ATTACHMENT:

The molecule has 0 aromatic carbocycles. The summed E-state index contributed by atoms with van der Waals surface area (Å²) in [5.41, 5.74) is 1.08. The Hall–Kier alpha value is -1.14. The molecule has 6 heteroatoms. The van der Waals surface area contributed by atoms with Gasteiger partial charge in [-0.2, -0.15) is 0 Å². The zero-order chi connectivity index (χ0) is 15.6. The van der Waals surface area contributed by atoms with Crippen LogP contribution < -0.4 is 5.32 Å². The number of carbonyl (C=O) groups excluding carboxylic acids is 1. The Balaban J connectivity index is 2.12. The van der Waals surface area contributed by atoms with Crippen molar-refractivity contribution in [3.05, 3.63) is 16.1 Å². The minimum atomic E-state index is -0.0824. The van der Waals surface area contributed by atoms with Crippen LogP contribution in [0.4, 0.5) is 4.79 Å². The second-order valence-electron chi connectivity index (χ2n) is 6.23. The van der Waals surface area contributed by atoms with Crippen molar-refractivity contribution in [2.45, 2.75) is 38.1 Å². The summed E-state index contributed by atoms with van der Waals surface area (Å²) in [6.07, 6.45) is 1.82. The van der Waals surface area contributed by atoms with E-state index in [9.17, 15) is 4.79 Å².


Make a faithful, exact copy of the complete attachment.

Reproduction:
The molecule has 0 aromatic carbocycles. The summed E-state index contributed by atoms with van der Waals surface area (Å²) in [5.41, 5.74) is 1.08. The Hall–Kier alpha value is -1.14. The molecule has 6 heteroatoms. The van der Waals surface area contributed by atoms with Gasteiger partial charge in [-0.2, -0.15) is 0 Å². The zero-order chi connectivity index (χ0) is 15.6. The van der Waals surface area contributed by atoms with Crippen LogP contribution < -0.4 is 5.32 Å². The number of carbonyl (C=O) groups excluding carboxylic acids is 1. The Balaban J connectivity index is 2.12. The van der Waals surface area contributed by atoms with Crippen molar-refractivity contribution in [3.05, 3.63) is 16.1 Å². The minimum atomic E-state index is -0.0824. The van der Waals surface area contributed by atoms with Crippen LogP contribution in [0.4, 0.5) is 4.79 Å². The second-order valence-electron chi connectivity index (χ2n) is 6.23. The van der Waals surface area contributed by atoms with Crippen molar-refractivity contribution in [2.45, 2.75) is 38.1 Å². The summed E-state index contributed by atoms with van der Waals surface area (Å²) in [6.07, 6.45) is 1.82. The van der Waals surface area contributed by atoms with E-state index in [9.17, 15) is 4.79 Å².